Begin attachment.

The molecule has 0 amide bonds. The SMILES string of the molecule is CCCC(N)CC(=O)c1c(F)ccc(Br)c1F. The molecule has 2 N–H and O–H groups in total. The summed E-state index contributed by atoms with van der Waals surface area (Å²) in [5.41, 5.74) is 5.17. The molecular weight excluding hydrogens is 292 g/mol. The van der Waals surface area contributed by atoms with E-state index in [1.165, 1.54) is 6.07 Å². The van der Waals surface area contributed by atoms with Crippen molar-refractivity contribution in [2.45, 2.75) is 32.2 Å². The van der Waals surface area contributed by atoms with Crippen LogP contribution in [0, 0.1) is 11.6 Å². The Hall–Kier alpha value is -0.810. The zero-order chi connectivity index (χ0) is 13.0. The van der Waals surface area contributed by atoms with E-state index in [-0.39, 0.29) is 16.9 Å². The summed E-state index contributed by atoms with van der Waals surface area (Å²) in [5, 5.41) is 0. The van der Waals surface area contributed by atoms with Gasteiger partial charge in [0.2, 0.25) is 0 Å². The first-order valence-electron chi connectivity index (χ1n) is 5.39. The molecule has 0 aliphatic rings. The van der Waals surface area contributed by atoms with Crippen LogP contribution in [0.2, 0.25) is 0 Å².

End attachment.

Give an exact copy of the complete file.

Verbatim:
The molecule has 0 amide bonds. The SMILES string of the molecule is CCCC(N)CC(=O)c1c(F)ccc(Br)c1F. The molecule has 2 N–H and O–H groups in total. The summed E-state index contributed by atoms with van der Waals surface area (Å²) in [5.41, 5.74) is 5.17. The molecular weight excluding hydrogens is 292 g/mol. The van der Waals surface area contributed by atoms with E-state index in [1.165, 1.54) is 6.07 Å². The van der Waals surface area contributed by atoms with Crippen molar-refractivity contribution in [2.45, 2.75) is 32.2 Å². The van der Waals surface area contributed by atoms with Crippen LogP contribution in [0, 0.1) is 11.6 Å². The Hall–Kier alpha value is -0.810. The zero-order chi connectivity index (χ0) is 13.0. The van der Waals surface area contributed by atoms with E-state index in [-0.39, 0.29) is 16.9 Å². The summed E-state index contributed by atoms with van der Waals surface area (Å²) in [5, 5.41) is 0. The van der Waals surface area contributed by atoms with Gasteiger partial charge in [0.2, 0.25) is 0 Å². The first-order valence-electron chi connectivity index (χ1n) is 5.39. The molecule has 0 aliphatic rings. The van der Waals surface area contributed by atoms with Crippen LogP contribution in [0.2, 0.25) is 0 Å².